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Does "under oath" for verified complaint requires a notary?

New York, NY |

I'm looking NY CPL 3020 : Verification , and it says " A verification is a statement under oath that the pleading is true . . . " Does " under oath " require a notary to sign off on it or just the boiler plate " under oath " language ( I , the undersigned certify under penalty of perjury and pursuant to the laws of the State that the foregoing statements are true and correct to the best of my knowledge ) ?

Attorney Answers 4


  1. Best answer

    Yes, for a verification you must sign in front of a notary. An attorney would sign an affirmation under penalty of perjury.

    If this answer is helpful, then please mark the helpful button. If this is the best answer, then please indicate it. Thanks. For further information you should see an attorney and discuss the matter completely. If you are in the New York City area, then you can reach me during normal business hours at 718 329 9500 or www.mynewyorkcitylawyer.com.


  2. Notarized.

    Under the rules governing the conduct of attorneys in New York it may be necessary to remind you that this answer could be considered attorney advertising.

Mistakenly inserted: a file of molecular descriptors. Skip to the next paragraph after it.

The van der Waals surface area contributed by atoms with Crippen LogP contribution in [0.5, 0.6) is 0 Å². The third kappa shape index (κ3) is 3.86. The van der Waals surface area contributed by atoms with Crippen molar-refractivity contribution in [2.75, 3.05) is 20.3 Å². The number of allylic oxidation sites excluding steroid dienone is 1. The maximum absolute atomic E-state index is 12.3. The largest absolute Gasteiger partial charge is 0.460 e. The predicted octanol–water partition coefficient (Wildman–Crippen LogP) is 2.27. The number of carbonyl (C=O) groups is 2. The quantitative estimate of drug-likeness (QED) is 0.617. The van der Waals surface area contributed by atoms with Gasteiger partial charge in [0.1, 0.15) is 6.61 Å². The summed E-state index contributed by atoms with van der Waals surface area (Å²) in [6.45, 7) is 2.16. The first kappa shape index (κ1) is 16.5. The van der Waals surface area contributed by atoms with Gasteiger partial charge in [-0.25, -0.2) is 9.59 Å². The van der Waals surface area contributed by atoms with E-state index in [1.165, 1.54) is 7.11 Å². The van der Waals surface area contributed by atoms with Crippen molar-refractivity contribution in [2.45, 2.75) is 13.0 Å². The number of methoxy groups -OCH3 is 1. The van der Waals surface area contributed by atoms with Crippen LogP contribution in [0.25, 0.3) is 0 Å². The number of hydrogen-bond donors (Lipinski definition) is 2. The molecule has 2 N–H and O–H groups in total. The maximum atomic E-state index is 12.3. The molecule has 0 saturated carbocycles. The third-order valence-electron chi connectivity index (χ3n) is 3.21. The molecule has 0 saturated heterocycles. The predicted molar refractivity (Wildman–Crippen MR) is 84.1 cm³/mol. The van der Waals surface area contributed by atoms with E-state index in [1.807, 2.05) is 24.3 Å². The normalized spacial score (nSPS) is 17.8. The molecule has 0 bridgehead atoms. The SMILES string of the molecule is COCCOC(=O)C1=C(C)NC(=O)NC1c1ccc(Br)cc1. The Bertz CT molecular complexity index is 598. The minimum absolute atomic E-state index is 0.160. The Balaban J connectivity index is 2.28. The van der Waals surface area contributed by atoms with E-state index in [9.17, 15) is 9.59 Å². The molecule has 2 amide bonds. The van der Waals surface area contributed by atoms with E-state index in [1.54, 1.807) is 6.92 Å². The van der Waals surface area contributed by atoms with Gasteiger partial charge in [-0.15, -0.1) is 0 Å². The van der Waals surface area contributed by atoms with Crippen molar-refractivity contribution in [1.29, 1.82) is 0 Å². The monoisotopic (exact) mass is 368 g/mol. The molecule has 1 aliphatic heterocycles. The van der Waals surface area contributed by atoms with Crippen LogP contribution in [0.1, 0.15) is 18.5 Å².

3. Dear do I need a notary?

    A verification is a form of affidavit. An affidavit is executed in the presence of a notary.

    The answer provided to you is in the nature of general information. The general proposition being that you should try to avoid a bad outcome if you can.


  4. It must be notarized.

    Ms. Brown may be reached at 718-878-6886 during regular business hours, or anytime by email at: marykatherinebrown@hotmail.com. All of Ms. Brown’s responses to questions posted on AVVO are intended as general information based upon the facts stated in the question, and are provided for educational purposes of the public, not any specific individual, and her response to the question above is not legal advice and it does not create an attorney-client relationship. Ms. Brown is licensed to practice law in New York. If you would like to obtain specific legal advice about this issue, you must contact an attorney who is licensed to practice law in your state.

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